most definitely genetics 110%. stable dogs dont need to be socialized to be stable. they are born that way.
my friend has a golden that sounds like your pup. in training the trainer tried to come up to her and she cowered and hid under a chair. once she saw someone riding a bike and immediately took off running the other way and there was no way of calling her back. scared of random things like a football. submissive peeing. just skittish by nature. my friend has slowly worked with her and now shes ok and can go places and more confident but she'll never be what i'd consider a stable dog.
she will never be a confident stable dog but right now you need to train her so that she isnt fear aggressive. i had a pup that was barking at a plastic bag blowing in the wind. i thought it was cute. well it was weak nerves and he grew up to be fear aggressive which is time consuming and a money pit trying to fix it
Can genetics be directed at just certain things? I've only dealt with adult rescue dogs before, so everything puppy is new to me. However, Loki is GREAT with unexpected things. First week we brought her home, the shelf in the pans cabinet broke, and she was standing right next to it. The loud sounds spooked her, she stumbled back, but there was no barking/whining/fearful actions after a ten second delay. Her ears were up, tail raised(in what I now know as her interested pose) and she was eying the cabinet with curiosity.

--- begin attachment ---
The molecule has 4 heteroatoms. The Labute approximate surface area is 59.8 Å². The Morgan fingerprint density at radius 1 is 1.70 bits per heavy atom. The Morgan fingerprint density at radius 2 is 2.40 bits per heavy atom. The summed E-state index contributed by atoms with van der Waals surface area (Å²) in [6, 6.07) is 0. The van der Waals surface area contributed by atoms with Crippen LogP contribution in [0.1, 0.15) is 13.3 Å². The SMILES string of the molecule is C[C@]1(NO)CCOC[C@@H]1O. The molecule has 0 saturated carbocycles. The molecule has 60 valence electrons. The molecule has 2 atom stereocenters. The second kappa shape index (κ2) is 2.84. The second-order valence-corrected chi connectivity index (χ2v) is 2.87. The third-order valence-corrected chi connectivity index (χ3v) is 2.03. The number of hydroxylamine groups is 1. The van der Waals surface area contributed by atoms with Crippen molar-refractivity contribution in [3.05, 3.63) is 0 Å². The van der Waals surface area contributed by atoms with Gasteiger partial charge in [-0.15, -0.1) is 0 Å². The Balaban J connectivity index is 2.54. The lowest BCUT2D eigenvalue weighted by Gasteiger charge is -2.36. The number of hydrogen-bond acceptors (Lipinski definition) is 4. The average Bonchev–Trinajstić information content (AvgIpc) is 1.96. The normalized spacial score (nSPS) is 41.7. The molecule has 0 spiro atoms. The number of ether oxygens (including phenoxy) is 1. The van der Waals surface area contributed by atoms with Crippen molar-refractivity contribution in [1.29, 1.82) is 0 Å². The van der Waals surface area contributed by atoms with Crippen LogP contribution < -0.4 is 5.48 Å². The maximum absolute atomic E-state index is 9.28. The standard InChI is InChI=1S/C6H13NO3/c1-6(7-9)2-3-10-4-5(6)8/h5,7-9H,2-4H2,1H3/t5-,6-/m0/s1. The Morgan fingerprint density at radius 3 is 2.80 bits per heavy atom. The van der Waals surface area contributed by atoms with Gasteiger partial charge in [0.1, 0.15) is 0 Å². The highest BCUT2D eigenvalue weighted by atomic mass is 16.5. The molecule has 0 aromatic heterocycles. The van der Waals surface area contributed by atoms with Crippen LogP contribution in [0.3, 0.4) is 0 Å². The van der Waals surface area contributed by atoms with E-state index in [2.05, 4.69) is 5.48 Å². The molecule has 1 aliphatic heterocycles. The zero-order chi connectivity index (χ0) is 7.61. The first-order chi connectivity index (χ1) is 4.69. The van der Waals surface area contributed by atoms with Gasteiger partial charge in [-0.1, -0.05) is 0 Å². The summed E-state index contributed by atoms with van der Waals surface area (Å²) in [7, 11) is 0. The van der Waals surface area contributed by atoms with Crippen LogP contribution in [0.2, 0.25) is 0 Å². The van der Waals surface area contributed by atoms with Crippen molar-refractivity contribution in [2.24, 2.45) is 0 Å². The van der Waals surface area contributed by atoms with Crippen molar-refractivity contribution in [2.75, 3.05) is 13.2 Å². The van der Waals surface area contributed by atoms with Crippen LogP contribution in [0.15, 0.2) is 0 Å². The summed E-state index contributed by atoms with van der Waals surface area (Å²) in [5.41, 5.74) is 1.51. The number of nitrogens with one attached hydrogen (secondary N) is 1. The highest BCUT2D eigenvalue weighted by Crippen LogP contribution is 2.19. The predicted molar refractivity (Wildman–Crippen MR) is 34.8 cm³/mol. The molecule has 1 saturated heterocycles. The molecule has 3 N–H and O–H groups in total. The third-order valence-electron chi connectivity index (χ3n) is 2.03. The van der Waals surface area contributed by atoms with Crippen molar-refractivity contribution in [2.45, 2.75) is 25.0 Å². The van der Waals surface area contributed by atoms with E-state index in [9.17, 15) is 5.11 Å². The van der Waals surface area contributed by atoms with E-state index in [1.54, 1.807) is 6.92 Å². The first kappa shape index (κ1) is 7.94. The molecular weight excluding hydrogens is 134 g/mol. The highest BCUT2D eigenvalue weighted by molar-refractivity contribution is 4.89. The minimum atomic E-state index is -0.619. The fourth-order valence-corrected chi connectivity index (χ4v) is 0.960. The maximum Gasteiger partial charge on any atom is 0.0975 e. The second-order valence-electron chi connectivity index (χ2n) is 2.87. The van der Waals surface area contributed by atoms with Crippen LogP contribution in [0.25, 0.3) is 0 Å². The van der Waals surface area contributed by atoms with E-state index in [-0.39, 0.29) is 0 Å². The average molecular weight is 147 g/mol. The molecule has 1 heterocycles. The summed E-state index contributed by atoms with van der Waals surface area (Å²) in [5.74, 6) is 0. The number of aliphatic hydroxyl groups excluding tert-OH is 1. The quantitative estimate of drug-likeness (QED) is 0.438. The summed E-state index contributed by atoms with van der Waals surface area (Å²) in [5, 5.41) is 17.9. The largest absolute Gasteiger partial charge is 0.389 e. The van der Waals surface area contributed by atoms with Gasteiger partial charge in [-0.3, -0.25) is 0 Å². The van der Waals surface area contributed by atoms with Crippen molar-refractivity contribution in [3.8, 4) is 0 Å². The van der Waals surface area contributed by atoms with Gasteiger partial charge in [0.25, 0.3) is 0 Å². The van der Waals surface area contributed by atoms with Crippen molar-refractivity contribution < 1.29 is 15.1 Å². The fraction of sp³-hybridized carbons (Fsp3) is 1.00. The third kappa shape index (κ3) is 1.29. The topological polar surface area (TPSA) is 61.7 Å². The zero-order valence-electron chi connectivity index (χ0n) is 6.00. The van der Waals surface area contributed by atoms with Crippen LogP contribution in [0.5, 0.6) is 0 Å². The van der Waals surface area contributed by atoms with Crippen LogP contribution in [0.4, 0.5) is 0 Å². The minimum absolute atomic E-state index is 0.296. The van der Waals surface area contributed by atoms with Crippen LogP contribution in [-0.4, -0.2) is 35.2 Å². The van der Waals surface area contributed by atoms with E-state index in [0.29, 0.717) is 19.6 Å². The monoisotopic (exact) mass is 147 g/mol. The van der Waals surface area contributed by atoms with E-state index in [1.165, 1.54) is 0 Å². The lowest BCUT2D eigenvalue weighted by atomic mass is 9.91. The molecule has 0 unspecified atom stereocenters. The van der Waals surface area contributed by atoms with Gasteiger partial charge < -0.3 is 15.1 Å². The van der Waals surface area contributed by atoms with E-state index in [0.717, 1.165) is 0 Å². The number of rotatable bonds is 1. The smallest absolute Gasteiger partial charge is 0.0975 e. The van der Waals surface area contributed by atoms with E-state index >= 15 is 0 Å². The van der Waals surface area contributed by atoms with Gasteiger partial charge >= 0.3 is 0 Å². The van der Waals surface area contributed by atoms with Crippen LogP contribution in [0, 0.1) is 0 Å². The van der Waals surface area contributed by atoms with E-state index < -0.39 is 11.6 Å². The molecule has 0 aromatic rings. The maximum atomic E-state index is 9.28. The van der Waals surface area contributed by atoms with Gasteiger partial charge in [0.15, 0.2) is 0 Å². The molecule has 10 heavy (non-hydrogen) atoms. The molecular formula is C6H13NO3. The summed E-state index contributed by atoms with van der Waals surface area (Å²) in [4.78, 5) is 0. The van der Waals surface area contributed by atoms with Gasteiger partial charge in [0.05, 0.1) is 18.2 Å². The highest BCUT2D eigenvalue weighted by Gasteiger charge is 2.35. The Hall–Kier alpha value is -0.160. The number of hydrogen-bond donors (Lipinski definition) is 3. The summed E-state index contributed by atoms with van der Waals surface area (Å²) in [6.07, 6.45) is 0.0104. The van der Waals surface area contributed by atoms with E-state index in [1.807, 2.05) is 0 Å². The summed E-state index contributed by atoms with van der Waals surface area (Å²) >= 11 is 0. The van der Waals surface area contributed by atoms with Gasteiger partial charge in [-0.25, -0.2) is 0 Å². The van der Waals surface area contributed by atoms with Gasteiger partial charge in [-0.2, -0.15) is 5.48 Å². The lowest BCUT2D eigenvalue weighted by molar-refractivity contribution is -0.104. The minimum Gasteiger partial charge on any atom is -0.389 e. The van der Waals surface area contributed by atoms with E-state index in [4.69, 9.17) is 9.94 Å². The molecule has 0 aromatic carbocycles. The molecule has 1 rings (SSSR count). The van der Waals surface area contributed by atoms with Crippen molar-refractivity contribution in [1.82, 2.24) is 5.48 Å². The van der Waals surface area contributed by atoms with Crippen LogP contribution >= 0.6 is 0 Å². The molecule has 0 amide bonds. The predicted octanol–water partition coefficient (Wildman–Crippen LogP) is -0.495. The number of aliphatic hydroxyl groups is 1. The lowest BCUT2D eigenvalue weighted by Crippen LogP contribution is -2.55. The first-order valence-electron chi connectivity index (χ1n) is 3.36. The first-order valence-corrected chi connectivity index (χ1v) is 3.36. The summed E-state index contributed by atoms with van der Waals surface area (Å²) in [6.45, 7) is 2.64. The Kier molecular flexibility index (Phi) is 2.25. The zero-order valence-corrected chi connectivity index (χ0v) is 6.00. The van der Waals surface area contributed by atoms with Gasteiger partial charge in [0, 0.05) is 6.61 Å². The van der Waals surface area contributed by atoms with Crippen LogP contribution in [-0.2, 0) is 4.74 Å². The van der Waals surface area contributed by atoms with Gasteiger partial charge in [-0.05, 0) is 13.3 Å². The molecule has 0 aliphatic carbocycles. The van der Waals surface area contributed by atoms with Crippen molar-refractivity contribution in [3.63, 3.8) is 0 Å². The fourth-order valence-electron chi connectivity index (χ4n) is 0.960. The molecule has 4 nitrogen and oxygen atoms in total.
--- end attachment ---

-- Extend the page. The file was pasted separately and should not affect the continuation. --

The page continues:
It spooked her for a bit, but she bounced back right away. Another thing--I had her out on a long lead while I was shoveling the drive way. Neighbor came out(close together houses), his door banged and she quickly alerted to the noise and him. He started to shovel, but she wasn't fearful/aggressive. Her ears were up, tail engaged, and she just watched him. I saw no fearful responses, and just her name called her back to me when she went to investigate, and she stayed by my side, but she did watch him for a little bit.
Perhaps I misconstrued that as her just being curious, and maybe she was fearful, but she showed no immediate signs or body language that she was anxious or fearful of the door closing, or my neighbor. In fact, it only took her a little bit of time to lose interest and start climbing our snow piles and rolling in them.